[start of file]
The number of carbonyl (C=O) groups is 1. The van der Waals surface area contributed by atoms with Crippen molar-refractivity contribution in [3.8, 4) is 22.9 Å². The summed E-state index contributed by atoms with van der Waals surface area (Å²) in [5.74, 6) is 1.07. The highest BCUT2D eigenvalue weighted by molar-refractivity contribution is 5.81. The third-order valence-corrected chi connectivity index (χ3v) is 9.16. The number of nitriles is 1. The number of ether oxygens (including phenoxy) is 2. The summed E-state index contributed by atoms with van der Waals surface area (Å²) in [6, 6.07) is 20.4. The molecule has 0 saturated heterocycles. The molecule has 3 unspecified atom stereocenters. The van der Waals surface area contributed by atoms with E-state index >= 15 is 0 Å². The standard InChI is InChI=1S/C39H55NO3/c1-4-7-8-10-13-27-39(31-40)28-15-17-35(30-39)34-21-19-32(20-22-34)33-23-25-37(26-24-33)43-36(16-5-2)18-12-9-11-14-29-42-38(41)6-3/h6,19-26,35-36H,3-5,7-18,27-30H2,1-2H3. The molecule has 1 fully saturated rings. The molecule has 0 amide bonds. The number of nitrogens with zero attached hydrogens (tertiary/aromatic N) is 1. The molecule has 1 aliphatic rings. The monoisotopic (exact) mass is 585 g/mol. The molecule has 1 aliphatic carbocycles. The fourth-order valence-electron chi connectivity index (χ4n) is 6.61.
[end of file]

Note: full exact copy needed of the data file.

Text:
The number of carbonyl (C=O) groups is 1. The van der Waals surface area contributed by atoms with Crippen molar-refractivity contribution in [3.8, 4) is 22.9 Å². The summed E-state index contributed by atoms with van der Waals surface area (Å²) in [5.74, 6) is 1.07. The highest BCUT2D eigenvalue weighted by molar-refractivity contribution is 5.81. The third-order valence-corrected chi connectivity index (χ3v) is 9.16. The number of nitriles is 1. The number of ether oxygens (including phenoxy) is 2. The summed E-state index contributed by atoms with van der Waals surface area (Å²) in [6, 6.07) is 20.4. The molecule has 0 saturated heterocycles. The molecule has 3 unspecified atom stereocenters. The van der Waals surface area contributed by atoms with E-state index >= 15 is 0 Å². The standard InChI is InChI=1S/C39H55NO3/c1-4-7-8-10-13-27-39(31-40)28-15-17-35(30-39)34-21-19-32(20-22-34)33-23-25-37(26-24-33)43-36(16-5-2)18-12-9-11-14-29-42-38(41)6-3/h6,19-26,35-36H,3-5,7-18,27-30H2,1-2H3. The molecule has 1 fully saturated rings. The molecule has 0 amide bonds. The number of nitrogens with zero attached hydrogens (tertiary/aromatic N) is 1. The molecule has 1 aliphatic rings. The monoisotopic (exact) mass is 585 g/mol. The molecule has 1 aliphatic carbocycles. The fourth-order valence-electron chi connectivity index (χ4n) is 6.61.